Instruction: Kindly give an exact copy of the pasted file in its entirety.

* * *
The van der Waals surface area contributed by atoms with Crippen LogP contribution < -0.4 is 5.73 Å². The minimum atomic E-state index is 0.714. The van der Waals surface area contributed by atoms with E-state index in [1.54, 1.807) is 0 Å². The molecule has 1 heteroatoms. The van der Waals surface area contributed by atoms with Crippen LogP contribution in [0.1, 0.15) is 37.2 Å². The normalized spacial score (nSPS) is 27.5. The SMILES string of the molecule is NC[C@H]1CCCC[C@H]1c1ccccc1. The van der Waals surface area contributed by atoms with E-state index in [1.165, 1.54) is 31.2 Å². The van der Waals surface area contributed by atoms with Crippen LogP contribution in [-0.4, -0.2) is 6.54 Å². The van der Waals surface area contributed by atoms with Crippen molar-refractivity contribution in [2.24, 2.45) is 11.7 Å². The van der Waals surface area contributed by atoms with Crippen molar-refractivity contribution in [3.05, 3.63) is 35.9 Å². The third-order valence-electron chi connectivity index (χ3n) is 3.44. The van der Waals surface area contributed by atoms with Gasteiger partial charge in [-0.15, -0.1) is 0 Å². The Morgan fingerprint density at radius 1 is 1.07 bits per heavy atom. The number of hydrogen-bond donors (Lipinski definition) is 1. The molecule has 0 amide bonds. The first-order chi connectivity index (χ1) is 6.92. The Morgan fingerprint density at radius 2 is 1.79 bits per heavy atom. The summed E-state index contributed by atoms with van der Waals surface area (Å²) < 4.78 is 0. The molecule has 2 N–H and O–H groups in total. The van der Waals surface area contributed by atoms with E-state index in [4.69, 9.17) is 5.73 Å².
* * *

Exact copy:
The van der Waals surface area contributed by atoms with Crippen LogP contribution < -0.4 is 5.73 Å². The minimum atomic E-state index is 0.714. The van der Waals surface area contributed by atoms with E-state index in [1.54, 1.807) is 0 Å². The molecule has 1 heteroatoms. The van der Waals surface area contributed by atoms with Crippen LogP contribution in [0.1, 0.15) is 37.2 Å². The normalized spacial score (nSPS) is 27.5. The SMILES string of the molecule is NC[C@H]1CCCC[C@H]1c1ccccc1. The van der Waals surface area contributed by atoms with E-state index in [1.165, 1.54) is 31.2 Å². The van der Waals surface area contributed by atoms with Crippen LogP contribution in [-0.4, -0.2) is 6.54 Å². The van der Waals surface area contributed by atoms with Crippen molar-refractivity contribution in [2.24, 2.45) is 11.7 Å². The van der Waals surface area contributed by atoms with Crippen molar-refractivity contribution in [3.05, 3.63) is 35.9 Å². The third-order valence-electron chi connectivity index (χ3n) is 3.44. The van der Waals surface area contributed by atoms with Gasteiger partial charge in [-0.15, -0.1) is 0 Å². The Morgan fingerprint density at radius 1 is 1.07 bits per heavy atom. The number of hydrogen-bond donors (Lipinski definition) is 1. The molecule has 0 amide bonds. The first-order chi connectivity index (χ1) is 6.92. The Morgan fingerprint density at radius 2 is 1.79 bits per heavy atom. The summed E-state index contributed by atoms with van der Waals surface area (Å²) < 4.78 is 0. The molecule has 2 N–H and O–H groups in total. The van der Waals surface area contributed by atoms with E-state index in [4.69, 9.17) is 5.73 Å².